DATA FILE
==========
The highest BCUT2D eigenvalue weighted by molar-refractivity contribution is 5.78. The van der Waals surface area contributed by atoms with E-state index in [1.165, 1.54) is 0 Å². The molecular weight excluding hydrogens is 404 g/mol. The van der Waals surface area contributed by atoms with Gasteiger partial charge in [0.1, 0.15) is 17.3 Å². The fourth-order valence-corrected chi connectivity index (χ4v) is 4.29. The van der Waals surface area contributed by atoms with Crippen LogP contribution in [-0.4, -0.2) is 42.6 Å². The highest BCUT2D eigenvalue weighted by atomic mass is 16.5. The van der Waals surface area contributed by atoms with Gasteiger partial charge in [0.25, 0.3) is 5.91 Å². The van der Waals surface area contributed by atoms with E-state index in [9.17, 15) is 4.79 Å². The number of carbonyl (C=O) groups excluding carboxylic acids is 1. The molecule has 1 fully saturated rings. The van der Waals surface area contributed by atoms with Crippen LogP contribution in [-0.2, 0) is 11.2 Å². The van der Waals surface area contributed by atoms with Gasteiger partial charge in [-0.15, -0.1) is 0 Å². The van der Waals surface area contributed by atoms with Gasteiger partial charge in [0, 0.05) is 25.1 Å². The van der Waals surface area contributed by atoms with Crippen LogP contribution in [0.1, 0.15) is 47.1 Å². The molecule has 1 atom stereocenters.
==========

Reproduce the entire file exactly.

The highest BCUT2D eigenvalue weighted by molar-refractivity contribution is 5.78. The van der Waals surface area contributed by atoms with E-state index in [1.165, 1.54) is 0 Å². The molecular weight excluding hydrogens is 404 g/mol. The van der Waals surface area contributed by atoms with Gasteiger partial charge in [0.1, 0.15) is 17.3 Å². The fourth-order valence-corrected chi connectivity index (χ4v) is 4.29. The van der Waals surface area contributed by atoms with Crippen LogP contribution in [-0.4, -0.2) is 42.6 Å². The highest BCUT2D eigenvalue weighted by atomic mass is 16.5. The van der Waals surface area contributed by atoms with Gasteiger partial charge in [0.25, 0.3) is 5.91 Å². The van der Waals surface area contributed by atoms with E-state index in [9.17, 15) is 4.79 Å². The number of carbonyl (C=O) groups excluding carboxylic acids is 1. The molecule has 1 fully saturated rings. The van der Waals surface area contributed by atoms with Crippen LogP contribution in [-0.2, 0) is 11.2 Å². The van der Waals surface area contributed by atoms with Gasteiger partial charge in [-0.15, -0.1) is 0 Å². The van der Waals surface area contributed by atoms with Gasteiger partial charge in [0, 0.05) is 25.1 Å². The van der Waals surface area contributed by atoms with Crippen LogP contribution in [0.1, 0.15) is 47.1 Å². The molecule has 1 atom stereocenters.